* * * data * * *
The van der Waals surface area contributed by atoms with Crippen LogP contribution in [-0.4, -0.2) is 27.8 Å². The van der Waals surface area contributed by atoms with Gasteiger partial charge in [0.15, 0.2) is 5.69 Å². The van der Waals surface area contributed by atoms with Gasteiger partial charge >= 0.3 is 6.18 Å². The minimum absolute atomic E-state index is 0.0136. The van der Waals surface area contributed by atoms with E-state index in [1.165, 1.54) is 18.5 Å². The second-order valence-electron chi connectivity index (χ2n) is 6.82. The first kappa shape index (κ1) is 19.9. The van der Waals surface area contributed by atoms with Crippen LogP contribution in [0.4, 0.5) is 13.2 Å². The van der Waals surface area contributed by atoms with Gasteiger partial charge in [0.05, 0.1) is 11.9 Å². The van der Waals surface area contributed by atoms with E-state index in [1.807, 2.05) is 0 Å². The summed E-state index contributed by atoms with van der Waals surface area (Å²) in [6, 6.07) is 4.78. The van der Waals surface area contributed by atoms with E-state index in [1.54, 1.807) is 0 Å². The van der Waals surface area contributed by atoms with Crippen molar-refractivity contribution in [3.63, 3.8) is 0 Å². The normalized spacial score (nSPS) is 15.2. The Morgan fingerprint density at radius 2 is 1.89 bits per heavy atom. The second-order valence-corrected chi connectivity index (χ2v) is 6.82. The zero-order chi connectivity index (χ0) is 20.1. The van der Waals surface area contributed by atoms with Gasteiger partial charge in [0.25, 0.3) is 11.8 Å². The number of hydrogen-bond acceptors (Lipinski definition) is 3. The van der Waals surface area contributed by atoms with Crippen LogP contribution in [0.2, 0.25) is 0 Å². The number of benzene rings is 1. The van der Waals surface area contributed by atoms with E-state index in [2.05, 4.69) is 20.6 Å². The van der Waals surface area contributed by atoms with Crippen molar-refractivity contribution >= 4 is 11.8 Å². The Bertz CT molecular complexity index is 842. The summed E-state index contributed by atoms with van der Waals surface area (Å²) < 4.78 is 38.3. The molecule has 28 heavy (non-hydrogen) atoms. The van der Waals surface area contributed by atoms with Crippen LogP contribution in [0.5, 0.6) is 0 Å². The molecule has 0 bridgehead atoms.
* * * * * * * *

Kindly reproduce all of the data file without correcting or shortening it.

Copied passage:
The van der Waals surface area contributed by atoms with Crippen LogP contribution in [-0.4, -0.2) is 27.8 Å². The van der Waals surface area contributed by atoms with Gasteiger partial charge in [0.15, 0.2) is 5.69 Å². The van der Waals surface area contributed by atoms with Gasteiger partial charge >= 0.3 is 6.18 Å². The minimum absolute atomic E-state index is 0.0136. The van der Waals surface area contributed by atoms with E-state index in [1.165, 1.54) is 18.5 Å². The second-order valence-electron chi connectivity index (χ2n) is 6.82. The first kappa shape index (κ1) is 19.9. The van der Waals surface area contributed by atoms with Crippen LogP contribution in [0.4, 0.5) is 13.2 Å². The van der Waals surface area contributed by atoms with Gasteiger partial charge in [0.05, 0.1) is 11.9 Å². The van der Waals surface area contributed by atoms with E-state index in [1.807, 2.05) is 0 Å². The summed E-state index contributed by atoms with van der Waals surface area (Å²) in [6, 6.07) is 4.78. The van der Waals surface area contributed by atoms with E-state index in [1.54, 1.807) is 0 Å². The van der Waals surface area contributed by atoms with Crippen molar-refractivity contribution in [3.63, 3.8) is 0 Å². The normalized spacial score (nSPS) is 15.2. The Morgan fingerprint density at radius 2 is 1.89 bits per heavy atom. The second-order valence-corrected chi connectivity index (χ2v) is 6.82. The zero-order chi connectivity index (χ0) is 20.1. The van der Waals surface area contributed by atoms with Gasteiger partial charge in [0.25, 0.3) is 11.8 Å². The number of hydrogen-bond acceptors (Lipinski definition) is 3. The van der Waals surface area contributed by atoms with Crippen LogP contribution in [0.2, 0.25) is 0 Å². The number of benzene rings is 1. The van der Waals surface area contributed by atoms with E-state index in [2.05, 4.69) is 20.6 Å². The van der Waals surface area contributed by atoms with Crippen molar-refractivity contribution >= 4 is 11.8 Å². The Bertz CT molecular complexity index is 842. The summed E-state index contributed by atoms with van der Waals surface area (Å²) < 4.78 is 38.3. The molecule has 28 heavy (non-hydrogen) atoms. The van der Waals surface area contributed by atoms with Crippen LogP contribution in [0.5, 0.6) is 0 Å². The molecule has 0 bridgehead atoms.